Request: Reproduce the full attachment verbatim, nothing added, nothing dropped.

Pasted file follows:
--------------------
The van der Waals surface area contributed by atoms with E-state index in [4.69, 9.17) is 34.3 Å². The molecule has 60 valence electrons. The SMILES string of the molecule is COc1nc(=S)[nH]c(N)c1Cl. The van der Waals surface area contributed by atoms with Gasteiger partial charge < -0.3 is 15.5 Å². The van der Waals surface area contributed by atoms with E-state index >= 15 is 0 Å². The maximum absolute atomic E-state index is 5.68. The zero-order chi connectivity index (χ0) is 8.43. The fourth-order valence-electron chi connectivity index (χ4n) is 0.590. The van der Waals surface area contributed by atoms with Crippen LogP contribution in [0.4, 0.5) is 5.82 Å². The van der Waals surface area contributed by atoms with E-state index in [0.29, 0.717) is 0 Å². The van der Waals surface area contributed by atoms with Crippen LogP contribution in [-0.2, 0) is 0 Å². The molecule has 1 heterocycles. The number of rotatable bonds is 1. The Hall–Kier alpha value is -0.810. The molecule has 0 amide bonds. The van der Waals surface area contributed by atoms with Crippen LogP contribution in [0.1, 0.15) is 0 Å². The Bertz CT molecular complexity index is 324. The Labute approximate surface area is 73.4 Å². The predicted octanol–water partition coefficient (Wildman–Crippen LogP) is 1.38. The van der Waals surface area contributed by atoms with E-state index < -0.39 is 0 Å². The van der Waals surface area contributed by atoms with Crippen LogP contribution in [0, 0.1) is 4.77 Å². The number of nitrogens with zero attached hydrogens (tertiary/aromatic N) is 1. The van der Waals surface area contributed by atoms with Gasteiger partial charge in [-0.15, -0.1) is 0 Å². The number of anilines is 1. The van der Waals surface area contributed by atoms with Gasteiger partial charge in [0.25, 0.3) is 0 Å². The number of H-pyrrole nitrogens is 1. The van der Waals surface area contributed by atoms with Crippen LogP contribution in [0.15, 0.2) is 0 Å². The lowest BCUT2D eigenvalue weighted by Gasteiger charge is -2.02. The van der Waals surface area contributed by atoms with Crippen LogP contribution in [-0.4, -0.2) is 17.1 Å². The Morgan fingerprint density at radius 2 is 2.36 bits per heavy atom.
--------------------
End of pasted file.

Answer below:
The van der Waals surface area contributed by atoms with E-state index in [4.69, 9.17) is 34.3 Å². The molecule has 60 valence electrons. The SMILES string of the molecule is COc1nc(=S)[nH]c(N)c1Cl. The van der Waals surface area contributed by atoms with Gasteiger partial charge < -0.3 is 15.5 Å². The van der Waals surface area contributed by atoms with E-state index >= 15 is 0 Å². The maximum absolute atomic E-state index is 5.68. The zero-order chi connectivity index (χ0) is 8.43. The fourth-order valence-electron chi connectivity index (χ4n) is 0.590. The van der Waals surface area contributed by atoms with Crippen LogP contribution in [0.4, 0.5) is 5.82 Å². The van der Waals surface area contributed by atoms with E-state index in [0.29, 0.717) is 0 Å². The van der Waals surface area contributed by atoms with Crippen LogP contribution in [-0.2, 0) is 0 Å². The molecule has 1 heterocycles. The number of rotatable bonds is 1. The Hall–Kier alpha value is -0.810. The molecule has 0 amide bonds. The van der Waals surface area contributed by atoms with Crippen LogP contribution in [0.1, 0.15) is 0 Å². The Bertz CT molecular complexity index is 324. The Labute approximate surface area is 73.4 Å². The predicted octanol–water partition coefficient (Wildman–Crippen LogP) is 1.38. The van der Waals surface area contributed by atoms with E-state index < -0.39 is 0 Å². The van der Waals surface area contributed by atoms with Crippen LogP contribution in [0, 0.1) is 4.77 Å². The number of nitrogens with zero attached hydrogens (tertiary/aromatic N) is 1. The van der Waals surface area contributed by atoms with Gasteiger partial charge in [-0.15, -0.1) is 0 Å². The number of anilines is 1. The van der Waals surface area contributed by atoms with Gasteiger partial charge in [0.25, 0.3) is 0 Å². The number of H-pyrrole nitrogens is 1. The van der Waals surface area contributed by atoms with Crippen LogP contribution in [0.15, 0.2) is 0 Å². The lowest BCUT2D eigenvalue weighted by Gasteiger charge is -2.02. The van der Waals surface area contributed by atoms with Crippen LogP contribution in [-0.4, -0.2) is 17.1 Å². The Morgan fingerprint density at radius 2 is 2.36 bits per heavy atom.